No, not that race. Here in SC, the voters passed the "minibottle amendment" by a 59-41 margin. This removes a constitutional provision passed in 1972 which forced bars to serve liquor from minibottles, i.e. the type most folks find only on airplanes.

Fortunately, the state's minibottle distributor duopoly was not a strong enough interest group to keep the amendment off the ballot. Nor did they have much influence on the vote, though they tried, with lies and gibberish masquerading as campaign commercials.

I'm curious about the politics which got that crazy rule tacked onto the state constitution in the first place. Regardless, here a toast to the minibottle: Good riddance!

Justice on Hunsicker & McLane 

Sportswriter Richard Justice now has a blog at the Houston Chronicle. This entry discusses the shocking (to me) resignation of Astros GM Gerry Hunsicker. What I should have known all along was that working for Drayton McLane is no picnic, and despite Hunsicker's remarkable success in putting competitive teams together, enough is enough.

Justice and others have asserted that replacement Tim Purpura is more than capable. I could be convinced of that if he signs Carlos Beltran.

Monday, November 01, 2004

Tradesports and the election 

I've been following Tradesports ever since they offered wagering options on Saddam Hussein being toppled from power. This is the first presidential election they have written contracts for. There haven't been too many surprises, although there are suggestions that a nut job or someone with money to burn has attempted to manipulate this particular market.

Be that as it may, here is one contract that was just brought to my attention, and the current prices:
2004 Presidential Election is Certified on or before Dec 13 2004

Bid: 79.5
Ask: 86.0
Last: 88.0
I presume that December 13 was chosen because that is the normal date for certification. Now, as an optimist, I think this is a profit opportunity. But as a citizen, and an economist who understands that these prices are generally close to true probabilities, I think this is a disaster. Now, the bid-ask spread is big, but nevertheless these prices imply there is a 15-20% chance that lawsuits and the like are going to gum up this election. That is a magnitude which I find utterly unacceptable for a civilized country.

Update: Dahlia Lithwick puts a positive spin on the lawyering that went on during this election.
The real reason Ohio didn't become Florida isn't just that Kerry lost the popular vote, unlike Gore four years ago, or that the margins were too close to beat. The reason was that much maligned lawyers all around the country did their jobs. There's a reason we all talk trash about ambulance chasers, yet would never dream of buying a house, or writing a will, without an attorney: Lawyers are troubleshooters and problem-solvers, sherpas through ambiguous terrain. This election they did precisely what they were meant to do: learned from the last time, monitored the rough patches, interceded in the close cases, and backed off when it became irrelevant. The law, at its best, anticipates trouble and builds systems to protect against it. That is what John Kerry recognized this morning, and we are all better off for it.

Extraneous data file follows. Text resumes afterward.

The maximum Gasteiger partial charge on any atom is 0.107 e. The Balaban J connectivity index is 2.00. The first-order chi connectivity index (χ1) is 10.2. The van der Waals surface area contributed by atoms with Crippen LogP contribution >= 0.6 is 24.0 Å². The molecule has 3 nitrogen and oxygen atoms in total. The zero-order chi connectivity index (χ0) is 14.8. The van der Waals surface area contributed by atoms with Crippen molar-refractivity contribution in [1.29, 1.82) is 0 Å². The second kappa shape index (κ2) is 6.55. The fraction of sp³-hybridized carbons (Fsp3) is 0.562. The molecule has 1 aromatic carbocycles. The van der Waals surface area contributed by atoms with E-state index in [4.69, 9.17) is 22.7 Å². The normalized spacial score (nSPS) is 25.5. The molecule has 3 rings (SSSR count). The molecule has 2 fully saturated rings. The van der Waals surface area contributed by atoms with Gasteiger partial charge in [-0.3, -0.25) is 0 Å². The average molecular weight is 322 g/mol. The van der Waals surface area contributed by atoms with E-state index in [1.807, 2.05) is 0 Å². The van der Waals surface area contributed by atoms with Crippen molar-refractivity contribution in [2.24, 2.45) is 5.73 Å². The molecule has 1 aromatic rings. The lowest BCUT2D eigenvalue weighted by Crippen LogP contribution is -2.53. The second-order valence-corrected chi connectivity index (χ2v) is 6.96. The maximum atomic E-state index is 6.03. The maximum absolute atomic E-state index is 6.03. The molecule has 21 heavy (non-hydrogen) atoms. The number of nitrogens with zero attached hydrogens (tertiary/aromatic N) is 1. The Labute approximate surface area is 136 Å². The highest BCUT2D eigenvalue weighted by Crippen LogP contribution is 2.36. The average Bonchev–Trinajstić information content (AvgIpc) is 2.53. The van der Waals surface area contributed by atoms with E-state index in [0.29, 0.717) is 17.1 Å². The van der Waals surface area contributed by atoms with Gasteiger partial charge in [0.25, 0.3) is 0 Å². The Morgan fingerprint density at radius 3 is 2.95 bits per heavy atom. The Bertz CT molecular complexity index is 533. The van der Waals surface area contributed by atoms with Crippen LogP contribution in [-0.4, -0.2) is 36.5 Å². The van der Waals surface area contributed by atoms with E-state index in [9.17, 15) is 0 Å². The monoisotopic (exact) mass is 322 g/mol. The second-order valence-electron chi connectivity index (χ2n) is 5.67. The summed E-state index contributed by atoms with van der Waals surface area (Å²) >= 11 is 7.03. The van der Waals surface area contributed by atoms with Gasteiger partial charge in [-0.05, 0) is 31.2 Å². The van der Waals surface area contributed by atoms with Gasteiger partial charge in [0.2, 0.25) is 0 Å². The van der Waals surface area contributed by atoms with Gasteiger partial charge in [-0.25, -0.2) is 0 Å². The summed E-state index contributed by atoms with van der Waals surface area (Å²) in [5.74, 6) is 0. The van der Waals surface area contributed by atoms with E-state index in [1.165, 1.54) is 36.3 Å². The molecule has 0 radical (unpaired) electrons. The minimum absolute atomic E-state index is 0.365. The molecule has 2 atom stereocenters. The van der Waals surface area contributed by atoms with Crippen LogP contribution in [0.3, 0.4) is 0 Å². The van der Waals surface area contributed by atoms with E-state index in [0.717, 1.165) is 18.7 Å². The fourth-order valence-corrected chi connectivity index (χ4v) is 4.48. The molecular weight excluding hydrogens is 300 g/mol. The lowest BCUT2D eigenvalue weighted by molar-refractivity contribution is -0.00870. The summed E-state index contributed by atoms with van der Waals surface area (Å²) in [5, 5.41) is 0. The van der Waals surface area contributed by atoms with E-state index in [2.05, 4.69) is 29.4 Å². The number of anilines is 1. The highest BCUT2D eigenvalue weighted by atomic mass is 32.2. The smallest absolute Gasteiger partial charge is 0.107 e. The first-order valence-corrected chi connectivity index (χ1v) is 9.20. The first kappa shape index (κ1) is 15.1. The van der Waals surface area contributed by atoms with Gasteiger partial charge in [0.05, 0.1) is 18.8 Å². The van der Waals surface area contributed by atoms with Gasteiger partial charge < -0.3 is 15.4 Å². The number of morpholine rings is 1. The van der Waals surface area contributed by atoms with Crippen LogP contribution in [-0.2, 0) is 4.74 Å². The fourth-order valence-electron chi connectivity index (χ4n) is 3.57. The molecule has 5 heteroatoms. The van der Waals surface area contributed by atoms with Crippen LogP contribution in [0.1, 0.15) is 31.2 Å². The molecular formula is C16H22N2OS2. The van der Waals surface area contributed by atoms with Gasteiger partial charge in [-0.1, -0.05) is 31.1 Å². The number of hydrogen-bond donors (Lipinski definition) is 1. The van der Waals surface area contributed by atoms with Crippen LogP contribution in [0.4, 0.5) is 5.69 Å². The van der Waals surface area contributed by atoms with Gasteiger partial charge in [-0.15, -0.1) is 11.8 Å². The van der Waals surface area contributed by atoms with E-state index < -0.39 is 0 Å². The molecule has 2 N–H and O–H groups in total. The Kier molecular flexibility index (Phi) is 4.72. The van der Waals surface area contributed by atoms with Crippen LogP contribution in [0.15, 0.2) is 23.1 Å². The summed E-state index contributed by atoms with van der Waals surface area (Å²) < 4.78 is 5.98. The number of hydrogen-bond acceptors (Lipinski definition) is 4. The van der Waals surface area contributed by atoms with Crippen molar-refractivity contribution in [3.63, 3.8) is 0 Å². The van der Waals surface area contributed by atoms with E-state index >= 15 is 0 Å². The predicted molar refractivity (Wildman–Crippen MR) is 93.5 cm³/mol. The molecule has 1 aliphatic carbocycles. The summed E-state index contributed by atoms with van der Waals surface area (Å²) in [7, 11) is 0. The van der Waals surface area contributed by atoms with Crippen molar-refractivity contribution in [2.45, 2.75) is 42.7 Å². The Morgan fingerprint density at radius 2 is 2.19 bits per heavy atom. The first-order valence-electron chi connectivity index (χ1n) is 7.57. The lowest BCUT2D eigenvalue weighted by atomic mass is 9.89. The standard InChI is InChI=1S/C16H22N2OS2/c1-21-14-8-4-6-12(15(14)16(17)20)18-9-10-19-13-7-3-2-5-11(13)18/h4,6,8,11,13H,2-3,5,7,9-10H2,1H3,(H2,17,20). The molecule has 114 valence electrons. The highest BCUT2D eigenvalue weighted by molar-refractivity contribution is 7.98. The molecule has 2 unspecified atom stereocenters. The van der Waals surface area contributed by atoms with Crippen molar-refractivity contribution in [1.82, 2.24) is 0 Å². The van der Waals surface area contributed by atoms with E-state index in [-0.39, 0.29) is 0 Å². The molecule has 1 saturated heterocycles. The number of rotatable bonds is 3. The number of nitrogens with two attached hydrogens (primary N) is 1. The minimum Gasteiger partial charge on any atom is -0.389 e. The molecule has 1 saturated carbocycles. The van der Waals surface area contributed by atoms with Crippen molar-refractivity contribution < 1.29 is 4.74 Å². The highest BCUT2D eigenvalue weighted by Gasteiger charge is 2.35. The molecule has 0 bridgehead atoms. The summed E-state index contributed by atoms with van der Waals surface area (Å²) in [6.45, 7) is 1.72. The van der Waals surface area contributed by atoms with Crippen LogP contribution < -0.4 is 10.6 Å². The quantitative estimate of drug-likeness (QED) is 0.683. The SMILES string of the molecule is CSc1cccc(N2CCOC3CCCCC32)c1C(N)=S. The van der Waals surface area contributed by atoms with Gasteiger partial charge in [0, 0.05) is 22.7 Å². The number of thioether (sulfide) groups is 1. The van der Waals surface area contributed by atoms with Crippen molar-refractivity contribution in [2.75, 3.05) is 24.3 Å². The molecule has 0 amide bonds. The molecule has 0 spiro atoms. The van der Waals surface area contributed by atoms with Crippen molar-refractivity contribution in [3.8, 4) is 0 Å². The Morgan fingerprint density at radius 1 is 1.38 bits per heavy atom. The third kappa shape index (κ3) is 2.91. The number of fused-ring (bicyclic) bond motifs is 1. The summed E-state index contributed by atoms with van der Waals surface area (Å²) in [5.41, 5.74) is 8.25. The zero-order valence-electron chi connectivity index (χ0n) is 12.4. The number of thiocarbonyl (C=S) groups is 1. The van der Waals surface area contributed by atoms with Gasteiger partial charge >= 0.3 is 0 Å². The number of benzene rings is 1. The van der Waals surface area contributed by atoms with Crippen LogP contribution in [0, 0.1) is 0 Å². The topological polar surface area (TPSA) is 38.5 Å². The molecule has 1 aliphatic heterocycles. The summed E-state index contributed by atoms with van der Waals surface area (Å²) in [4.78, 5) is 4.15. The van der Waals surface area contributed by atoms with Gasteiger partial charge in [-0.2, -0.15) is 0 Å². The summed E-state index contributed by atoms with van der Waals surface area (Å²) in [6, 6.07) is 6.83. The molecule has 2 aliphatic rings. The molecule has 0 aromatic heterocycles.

Amen, sister.

More on momentum 

Dan Lewis at The ArmchairGM has been crunching some numbers on momentum. Here's the bottom line:
World Series teams down 3-0 have gone a putrid 2-15 (note: in game 4) over the period of my survey. That’s a .117 winning percentage, which over a 162 game season extrapolates to nineteen wins.

There is simply no way that a skill differential or even dumb luck can account for a large portion of this fall-off. The conclusion must be that the adage "'Momentum' is the next day’s starting pitcher" is entirely untrue when down 3-0 in the Series, and quite possibly in the LCS as well. The psychological barrier a team faces is exceptional, and perhaps more than most people realize.
I think that self-belief is a big part of streakiness, and it works both ways. Winning breeds confidence, and losing erodes it.

Post-season baseball is an interesting experiment due to its terminal nature. Suppose you randomly sampled 100 regular season games after a team was swept in a 3 game series. Even though the chances are that such teams are differentially poor, what are the odds they would win as few as 12 out of their next 100? Post-season series are tailor-made for producing streakiness, because the psychological weight is much bigger.

Again, as I've said before, television announcers tend to over-hype such phenomena. Dan's next post wonders if a late 1st half score truly shifts momentum in a football game. It was prompted by the commentator in yesterday's Giants-Vikings game, and is filed intriguingly under "Media Madness." He's offering an opportunity to be an Armchair GM for the best attack on the puzzle.